REVIEW: Waylon Thibodeaux’s “Here We Go Again” is Loaded With Moxie


There’s an old school approach to this music on Waylon Thibodeaux’s Here We Go Again. But it’s refreshing when an artist is wise enough to put a modern spin on the tunes. Louisiana’s Waylon Thibodeaux has a thin voice but it’s loaded with enthusiasm & moxie.

Wayne’s other-world fiddle is quite appropriate for 2020 (it doesn’t have that wooden vintage Appalachian fiddler of the 1800’s look). Nonetheless, Waylon ignites right out of the starting gate with the title song of his new LP “Here We Go Again.”

The only criticism: the song’s incessant repetition. However, that just may be part of its appeal. The album is on Rabadash Records (dropped Jan 17th).

The fiddle sawing is infectious & Waylon is proficient. “Fail, Fail, Fail,” has a cool upbeat melodic drive out of the Charlie Daniels tradition. A rollicking barrelhouse -type piano by John Autin, and a sharp concise beat. There are 3 drummers on this LP: Chris Lacinak, Randy Carpenter & Donnie Breland.

Benny Turner’s bass opens “I’m Stuck With the Blues Again,” & Waylon’s fiddle darts around with clear tonality. It’s the simplicity that appeals. No showboating, just standard back-country Delta precision. Johnny Sansone (harmonica), & Autin’s piano right under the current. The tunes aren’t in a Charlie Daniels country manner all the time. There’s a rich vein of pure old-fashioned rock & roll in the oats of Waylon’s music.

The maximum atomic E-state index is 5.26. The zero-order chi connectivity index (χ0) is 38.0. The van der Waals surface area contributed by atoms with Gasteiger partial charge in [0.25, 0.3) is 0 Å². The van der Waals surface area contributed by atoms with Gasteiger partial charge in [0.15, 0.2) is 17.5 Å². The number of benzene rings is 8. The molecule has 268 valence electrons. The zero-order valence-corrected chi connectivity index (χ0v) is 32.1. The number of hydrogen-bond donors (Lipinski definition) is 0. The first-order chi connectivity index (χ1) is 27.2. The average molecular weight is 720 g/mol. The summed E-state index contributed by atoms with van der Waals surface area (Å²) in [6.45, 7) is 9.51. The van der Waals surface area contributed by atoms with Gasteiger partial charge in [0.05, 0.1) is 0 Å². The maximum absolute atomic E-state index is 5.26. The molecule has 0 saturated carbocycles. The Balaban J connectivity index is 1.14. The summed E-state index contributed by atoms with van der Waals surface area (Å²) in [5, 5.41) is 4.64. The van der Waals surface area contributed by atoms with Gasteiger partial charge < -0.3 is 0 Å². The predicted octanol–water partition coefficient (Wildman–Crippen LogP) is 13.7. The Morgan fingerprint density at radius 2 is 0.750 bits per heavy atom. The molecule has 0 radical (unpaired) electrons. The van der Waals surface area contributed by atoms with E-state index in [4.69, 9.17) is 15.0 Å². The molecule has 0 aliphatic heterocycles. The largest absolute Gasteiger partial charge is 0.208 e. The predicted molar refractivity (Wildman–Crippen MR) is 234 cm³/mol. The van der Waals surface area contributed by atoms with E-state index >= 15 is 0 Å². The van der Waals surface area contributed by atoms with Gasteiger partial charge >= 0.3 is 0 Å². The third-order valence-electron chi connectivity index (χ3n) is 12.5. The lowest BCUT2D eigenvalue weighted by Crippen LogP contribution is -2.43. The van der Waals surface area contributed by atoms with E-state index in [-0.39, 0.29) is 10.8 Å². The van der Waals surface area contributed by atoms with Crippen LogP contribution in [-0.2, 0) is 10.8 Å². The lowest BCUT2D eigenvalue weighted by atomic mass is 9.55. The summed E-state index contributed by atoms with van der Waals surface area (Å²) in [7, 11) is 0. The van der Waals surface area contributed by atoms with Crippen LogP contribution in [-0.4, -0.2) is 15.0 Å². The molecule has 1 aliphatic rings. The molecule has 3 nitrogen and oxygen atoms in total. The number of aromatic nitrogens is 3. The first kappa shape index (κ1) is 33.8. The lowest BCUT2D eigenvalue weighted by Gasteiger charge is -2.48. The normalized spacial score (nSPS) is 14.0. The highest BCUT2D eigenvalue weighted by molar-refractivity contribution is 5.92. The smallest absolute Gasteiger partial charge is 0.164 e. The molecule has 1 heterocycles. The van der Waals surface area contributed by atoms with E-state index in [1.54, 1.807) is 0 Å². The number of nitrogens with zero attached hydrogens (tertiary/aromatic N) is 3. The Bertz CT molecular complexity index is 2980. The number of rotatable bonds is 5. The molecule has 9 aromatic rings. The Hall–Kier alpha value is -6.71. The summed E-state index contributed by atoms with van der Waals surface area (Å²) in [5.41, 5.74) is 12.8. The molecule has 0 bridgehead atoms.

“When Love Comes Back,” is Huey Lewis inspired & more commercial than the early tracks but it maintains a dominant rocking fiddle sound. Somewhat reminiscent of the accomplished musicians like Bethnal’s electric violinist George Csapo, Seatrain’s Richard Greene & Patty Van Ness of Private Lightning.

There are tunes here that will remind one of the more prominent songs. “Blueberry Hill,” skips through Waylon’s “Our Life’s Another Old Blues Song,” but that melodic tweak doesn’t last long so it’s fine. Good Waylon swamp pop vocal.

Waylon covers some songs: J.J. Cale’s “Riverboat Song,” is done excellently. Edgar Winter’s “Way Down South,” (originally recorded by the Fabulous Thunderbirds) that has a spring-loaded Rocky Burnette edge to it. Maybe Waylon should cover “Tired of Toein’ The Line,” someday. Willie Nelson’s “Funny How Time Slips Away,” is done with sincerity.

There are 5 bass players & lead guitarists in residence. Not all are individually identified. Some songs border on novelty but that’s just an artist exercising his humor.

It’s easy to dismiss a band like this as a bar band but there’s a redeeming value to Thibodeaux’s showcase. The musicians are all proficient, tunes are tight & there’s hardly a boring moment. They’re having fun. If I were a name performer I’d hire Thibodeaux as my fiddler – he has a really nice way of playing. It embodies excitement without upstaging.

Like Papa John Creech & the Louisiana Man — Doug Kershaw. Waylon Thibodeaux’s in there – he could join that fraternity.

The 42-minute CD is available at iTunes.



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